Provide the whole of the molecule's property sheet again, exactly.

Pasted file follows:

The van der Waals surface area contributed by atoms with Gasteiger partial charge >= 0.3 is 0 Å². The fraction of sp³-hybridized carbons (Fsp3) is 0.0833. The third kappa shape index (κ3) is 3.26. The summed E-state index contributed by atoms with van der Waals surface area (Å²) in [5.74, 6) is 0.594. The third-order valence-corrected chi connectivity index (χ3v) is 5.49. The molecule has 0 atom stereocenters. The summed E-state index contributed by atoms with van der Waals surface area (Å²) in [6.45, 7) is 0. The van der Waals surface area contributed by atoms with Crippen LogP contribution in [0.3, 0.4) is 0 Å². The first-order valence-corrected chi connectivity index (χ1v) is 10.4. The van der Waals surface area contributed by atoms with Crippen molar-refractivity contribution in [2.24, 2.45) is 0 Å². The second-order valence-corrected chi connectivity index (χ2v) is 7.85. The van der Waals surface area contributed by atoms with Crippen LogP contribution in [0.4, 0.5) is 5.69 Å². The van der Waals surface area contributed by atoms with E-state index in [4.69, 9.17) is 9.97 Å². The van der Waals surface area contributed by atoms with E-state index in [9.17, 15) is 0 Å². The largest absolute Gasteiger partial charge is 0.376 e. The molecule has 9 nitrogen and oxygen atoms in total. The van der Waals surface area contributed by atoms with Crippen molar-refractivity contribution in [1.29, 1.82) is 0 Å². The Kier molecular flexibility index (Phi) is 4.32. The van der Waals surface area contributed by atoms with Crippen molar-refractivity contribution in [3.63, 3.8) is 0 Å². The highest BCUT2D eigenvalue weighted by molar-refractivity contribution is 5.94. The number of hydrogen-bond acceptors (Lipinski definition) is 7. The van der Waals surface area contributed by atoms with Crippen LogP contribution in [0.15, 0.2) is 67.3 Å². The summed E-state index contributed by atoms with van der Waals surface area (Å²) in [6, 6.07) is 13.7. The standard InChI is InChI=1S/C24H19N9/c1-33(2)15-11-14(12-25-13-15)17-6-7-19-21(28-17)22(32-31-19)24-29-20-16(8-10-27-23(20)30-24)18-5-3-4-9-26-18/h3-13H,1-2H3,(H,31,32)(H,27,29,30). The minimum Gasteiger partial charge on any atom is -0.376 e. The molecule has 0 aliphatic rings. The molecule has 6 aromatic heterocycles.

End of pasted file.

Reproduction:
The van der Waals surface area contributed by atoms with Gasteiger partial charge >= 0.3 is 0 Å². The fraction of sp³-hybridized carbons (Fsp3) is 0.0833. The third kappa shape index (κ3) is 3.26. The summed E-state index contributed by atoms with van der Waals surface area (Å²) in [5.74, 6) is 0.594. The third-order valence-corrected chi connectivity index (χ3v) is 5.49. The molecule has 0 atom stereocenters. The summed E-state index contributed by atoms with van der Waals surface area (Å²) in [6.45, 7) is 0. The van der Waals surface area contributed by atoms with Crippen LogP contribution in [0.3, 0.4) is 0 Å². The first-order valence-corrected chi connectivity index (χ1v) is 10.4. The van der Waals surface area contributed by atoms with Crippen molar-refractivity contribution in [2.24, 2.45) is 0 Å². The second-order valence-corrected chi connectivity index (χ2v) is 7.85. The van der Waals surface area contributed by atoms with Crippen LogP contribution in [0.4, 0.5) is 5.69 Å². The van der Waals surface area contributed by atoms with E-state index in [4.69, 9.17) is 9.97 Å². The van der Waals surface area contributed by atoms with E-state index in [9.17, 15) is 0 Å². The largest absolute Gasteiger partial charge is 0.376 e. The molecule has 9 nitrogen and oxygen atoms in total. The van der Waals surface area contributed by atoms with Crippen molar-refractivity contribution in [1.29, 1.82) is 0 Å². The Kier molecular flexibility index (Phi) is 4.32. The van der Waals surface area contributed by atoms with Crippen molar-refractivity contribution in [3.63, 3.8) is 0 Å². The highest BCUT2D eigenvalue weighted by molar-refractivity contribution is 5.94. The number of hydrogen-bond acceptors (Lipinski definition) is 7. The van der Waals surface area contributed by atoms with Crippen LogP contribution in [0.15, 0.2) is 67.3 Å². The summed E-state index contributed by atoms with van der Waals surface area (Å²) in [6, 6.07) is 13.7. The standard InChI is InChI=1S/C24H19N9/c1-33(2)15-11-14(12-25-13-15)17-6-7-19-21(28-17)22(32-31-19)24-29-20-16(8-10-27-23(20)30-24)18-5-3-4-9-26-18/h3-13H,1-2H3,(H,31,32)(H,27,29,30). The minimum Gasteiger partial charge on any atom is -0.376 e. The molecule has 0 aliphatic rings. The molecule has 6 aromatic heterocycles.